Osprey Publishing is well known for its original artwork, and it has long been a dream of mine to join the ranks of so many of its amazing artists. I have always been interested in history. From childhood I have spent time drawing and painting, and have been influenced by many illustrated books. After finishing art college in Rome, my goal was to enter illustrated publishing, and specifically for Osprey titles.

In this blog post, I would like to explain how I approached one of the three plates done for Mir Bahmanyar’s Second Punic War in Iberia 220–206 BC: From Hannibal at the Tagus to the Battle of Ilipa (CAM 400). This plate was chosen as the cover art for the volume, and depicts the Battle of the Upper Baetis of 211 BC between the Roman army of the Scipio brothers and the Carthaginian army of Hasdrubal Barca near Ilorca (modern-day south-eastern Spain).

The first thing I do when receiving a commission is to read the brief from the author and any supplementary context from the editor. I check I have enough information on the topic and may conduct further research using previous publications and documentaries. I then make initial composition sketches (usually a few for each scene) and make sure to ask the author for any comments. I prefer to make those doodles fairly small but easy to understand, with arrows and notes.

After this stage I begin one of my favourite parts of the process (besides seeing the whole plate done I must say!), which is collecting the pictorial references from the author and the extra work I do to help add to the finer details. Before drawing the final plate, I like to model some of the poses and the armour or weapons in a large sketchbook; several pages are filled up with conceptual doodles, which are done with mediums such as ink, pencils and watercolour. A study for the colour scheme of the future final plate is also done and viewed by the author.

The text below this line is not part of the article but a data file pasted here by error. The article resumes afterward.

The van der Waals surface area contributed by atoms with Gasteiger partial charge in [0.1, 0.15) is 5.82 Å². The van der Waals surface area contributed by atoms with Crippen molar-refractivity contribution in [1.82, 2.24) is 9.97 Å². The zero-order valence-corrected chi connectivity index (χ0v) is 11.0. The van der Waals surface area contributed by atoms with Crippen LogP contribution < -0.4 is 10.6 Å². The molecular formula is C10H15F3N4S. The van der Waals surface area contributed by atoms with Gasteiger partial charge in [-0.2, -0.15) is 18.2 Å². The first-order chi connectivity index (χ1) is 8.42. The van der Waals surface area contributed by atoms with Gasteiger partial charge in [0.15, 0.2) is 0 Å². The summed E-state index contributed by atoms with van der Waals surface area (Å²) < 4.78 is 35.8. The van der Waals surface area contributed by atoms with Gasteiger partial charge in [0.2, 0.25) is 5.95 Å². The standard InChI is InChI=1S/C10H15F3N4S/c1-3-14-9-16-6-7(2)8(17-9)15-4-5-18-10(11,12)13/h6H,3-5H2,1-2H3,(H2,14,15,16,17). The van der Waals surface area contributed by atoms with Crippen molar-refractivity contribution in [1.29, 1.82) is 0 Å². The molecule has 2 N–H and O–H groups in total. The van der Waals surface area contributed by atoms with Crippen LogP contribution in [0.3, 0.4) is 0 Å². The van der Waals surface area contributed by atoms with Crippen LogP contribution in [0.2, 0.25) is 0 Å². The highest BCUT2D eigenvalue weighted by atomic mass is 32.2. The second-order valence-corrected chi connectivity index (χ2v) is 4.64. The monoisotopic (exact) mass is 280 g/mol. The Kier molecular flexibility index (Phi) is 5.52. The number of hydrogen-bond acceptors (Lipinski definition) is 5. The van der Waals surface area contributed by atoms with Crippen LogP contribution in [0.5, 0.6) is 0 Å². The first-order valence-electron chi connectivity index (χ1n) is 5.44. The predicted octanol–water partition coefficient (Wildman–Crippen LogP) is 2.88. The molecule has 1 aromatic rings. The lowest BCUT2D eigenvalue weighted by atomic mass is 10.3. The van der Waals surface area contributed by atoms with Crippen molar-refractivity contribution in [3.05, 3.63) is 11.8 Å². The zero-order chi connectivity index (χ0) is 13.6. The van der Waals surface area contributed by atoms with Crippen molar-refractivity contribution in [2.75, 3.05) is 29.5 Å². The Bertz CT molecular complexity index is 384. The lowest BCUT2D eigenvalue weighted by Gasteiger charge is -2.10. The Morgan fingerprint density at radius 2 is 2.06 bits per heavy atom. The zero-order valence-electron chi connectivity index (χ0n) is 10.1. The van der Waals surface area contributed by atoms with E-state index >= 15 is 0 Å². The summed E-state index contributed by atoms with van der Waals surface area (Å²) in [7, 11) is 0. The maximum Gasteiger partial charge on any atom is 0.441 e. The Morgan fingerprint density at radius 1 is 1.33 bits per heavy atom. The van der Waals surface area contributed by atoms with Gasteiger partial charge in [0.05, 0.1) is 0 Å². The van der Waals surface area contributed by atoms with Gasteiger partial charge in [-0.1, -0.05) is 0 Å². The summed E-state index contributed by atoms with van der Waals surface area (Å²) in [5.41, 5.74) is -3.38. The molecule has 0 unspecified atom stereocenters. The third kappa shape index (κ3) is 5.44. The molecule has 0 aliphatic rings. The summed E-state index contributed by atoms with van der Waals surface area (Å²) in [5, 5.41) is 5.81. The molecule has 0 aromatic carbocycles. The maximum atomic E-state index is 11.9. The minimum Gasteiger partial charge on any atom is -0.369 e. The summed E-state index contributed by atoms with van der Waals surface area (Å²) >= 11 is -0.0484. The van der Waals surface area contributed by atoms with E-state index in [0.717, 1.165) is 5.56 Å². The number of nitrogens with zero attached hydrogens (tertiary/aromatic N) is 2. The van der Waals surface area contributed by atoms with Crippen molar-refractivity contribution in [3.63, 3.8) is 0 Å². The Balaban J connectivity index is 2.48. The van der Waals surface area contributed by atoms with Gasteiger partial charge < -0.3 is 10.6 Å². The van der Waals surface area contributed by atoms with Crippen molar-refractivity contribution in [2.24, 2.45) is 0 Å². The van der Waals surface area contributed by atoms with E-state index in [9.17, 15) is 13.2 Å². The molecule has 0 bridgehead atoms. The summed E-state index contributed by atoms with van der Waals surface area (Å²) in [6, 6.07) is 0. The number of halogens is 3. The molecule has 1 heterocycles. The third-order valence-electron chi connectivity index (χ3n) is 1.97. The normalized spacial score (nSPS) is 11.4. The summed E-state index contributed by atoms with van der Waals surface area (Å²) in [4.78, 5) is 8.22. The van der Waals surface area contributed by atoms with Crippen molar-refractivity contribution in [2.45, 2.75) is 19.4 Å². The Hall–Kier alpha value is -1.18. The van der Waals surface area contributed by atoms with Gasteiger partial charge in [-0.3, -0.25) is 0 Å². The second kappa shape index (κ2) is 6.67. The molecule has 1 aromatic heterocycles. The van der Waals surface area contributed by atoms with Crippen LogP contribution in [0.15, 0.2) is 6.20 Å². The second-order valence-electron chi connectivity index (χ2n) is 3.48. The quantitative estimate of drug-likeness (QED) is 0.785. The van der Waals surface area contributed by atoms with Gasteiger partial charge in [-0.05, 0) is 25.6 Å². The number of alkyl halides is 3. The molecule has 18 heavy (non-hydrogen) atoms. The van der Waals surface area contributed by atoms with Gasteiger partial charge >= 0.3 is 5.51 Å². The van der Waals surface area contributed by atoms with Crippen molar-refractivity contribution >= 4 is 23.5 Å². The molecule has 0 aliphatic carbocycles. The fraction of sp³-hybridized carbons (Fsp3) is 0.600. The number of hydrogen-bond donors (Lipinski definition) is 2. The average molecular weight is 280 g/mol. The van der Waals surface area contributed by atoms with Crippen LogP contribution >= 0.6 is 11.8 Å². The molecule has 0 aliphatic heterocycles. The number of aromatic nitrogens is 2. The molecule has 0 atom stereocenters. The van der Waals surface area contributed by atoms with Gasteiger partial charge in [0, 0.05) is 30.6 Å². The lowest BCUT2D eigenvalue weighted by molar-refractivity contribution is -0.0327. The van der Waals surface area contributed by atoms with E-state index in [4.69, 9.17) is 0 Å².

The next stage of the process is the detailed drawing of the plate. Larger than any of the sketches done previously, this one is very important as it will be painted over. I must be sure everything the author and editor wants to see in the final plate is in there, and drawn as they want. I like to use a soft 3B pencil to quickly draw, but when shading and drawing small details I usually change to an HB. Changes may still be applied. For example, I was asked to add the Carthaginian warrior looking straight ahead in this plate.

The last stage comes after the author has approved the detailed drawing: painting it all! My favourite technique is using gouaches, a perfect medium in my opinion as the paint can be used diluted with water for lighter effect, but can also be built upon to add strength and coverage. I always start with the background, working forward to the foreground, as it helps give depth to the artwork. Many other artists work this way too. The clothes and weapons are painted following the references given me by the author, but I also use my own research and sketches done previously.

Thank you to Molly from the Osprey team for asking me to write this short but hopefully helpful blog post about the process behind the cover art for CAM 400.



Specializing in history and military history, Marco Capparoni is a fine artist and illustrator for wargames, fiction and non-fiction publishers and private commissions.You can visit Marco's website here.